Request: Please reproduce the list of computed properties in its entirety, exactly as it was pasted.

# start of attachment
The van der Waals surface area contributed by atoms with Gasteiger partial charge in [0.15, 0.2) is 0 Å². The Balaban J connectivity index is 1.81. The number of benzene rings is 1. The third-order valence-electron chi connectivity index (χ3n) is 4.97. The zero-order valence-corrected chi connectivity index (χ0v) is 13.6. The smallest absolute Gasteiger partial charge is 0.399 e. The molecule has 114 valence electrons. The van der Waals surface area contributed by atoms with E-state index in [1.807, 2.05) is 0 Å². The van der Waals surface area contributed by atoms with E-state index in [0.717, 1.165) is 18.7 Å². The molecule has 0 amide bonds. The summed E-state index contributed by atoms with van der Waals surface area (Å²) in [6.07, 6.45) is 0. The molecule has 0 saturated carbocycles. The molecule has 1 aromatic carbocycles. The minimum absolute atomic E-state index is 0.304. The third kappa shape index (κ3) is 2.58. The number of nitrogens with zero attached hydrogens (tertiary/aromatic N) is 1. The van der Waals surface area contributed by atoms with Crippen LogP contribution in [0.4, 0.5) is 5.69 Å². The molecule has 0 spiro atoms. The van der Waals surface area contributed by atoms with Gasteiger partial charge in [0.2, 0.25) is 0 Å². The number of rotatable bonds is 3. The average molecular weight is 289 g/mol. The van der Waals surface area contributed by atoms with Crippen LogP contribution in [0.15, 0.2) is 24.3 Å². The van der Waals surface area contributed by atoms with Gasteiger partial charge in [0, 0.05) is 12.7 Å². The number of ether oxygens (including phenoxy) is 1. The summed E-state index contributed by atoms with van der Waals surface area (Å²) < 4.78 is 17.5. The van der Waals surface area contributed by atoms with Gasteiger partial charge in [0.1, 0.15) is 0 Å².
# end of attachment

The van der Waals surface area contributed by atoms with Gasteiger partial charge in [0.15, 0.2) is 0 Å². The Balaban J connectivity index is 1.81. The number of benzene rings is 1. The third-order valence-electron chi connectivity index (χ3n) is 4.97. The zero-order valence-corrected chi connectivity index (χ0v) is 13.6. The smallest absolute Gasteiger partial charge is 0.399 e. The molecule has 114 valence electrons. The van der Waals surface area contributed by atoms with E-state index in [1.807, 2.05) is 0 Å². The van der Waals surface area contributed by atoms with E-state index in [0.717, 1.165) is 18.7 Å². The molecule has 0 amide bonds. The summed E-state index contributed by atoms with van der Waals surface area (Å²) in [6.07, 6.45) is 0. The molecule has 0 saturated carbocycles. The molecule has 1 aromatic carbocycles. The minimum absolute atomic E-state index is 0.304. The third kappa shape index (κ3) is 2.58. The number of nitrogens with zero attached hydrogens (tertiary/aromatic N) is 1. The van der Waals surface area contributed by atoms with Crippen LogP contribution in [0.4, 0.5) is 5.69 Å². The molecule has 0 spiro atoms. The van der Waals surface area contributed by atoms with Gasteiger partial charge in [0.2, 0.25) is 0 Å². The number of rotatable bonds is 3. The average molecular weight is 289 g/mol. The van der Waals surface area contributed by atoms with Crippen LogP contribution in [0.15, 0.2) is 24.3 Å². The van der Waals surface area contributed by atoms with Gasteiger partial charge in [0, 0.05) is 12.7 Å². The number of ether oxygens (including phenoxy) is 1. The summed E-state index contributed by atoms with van der Waals surface area (Å²) < 4.78 is 17.5. The van der Waals surface area contributed by atoms with Gasteiger partial charge in [0.1, 0.15) is 0 Å².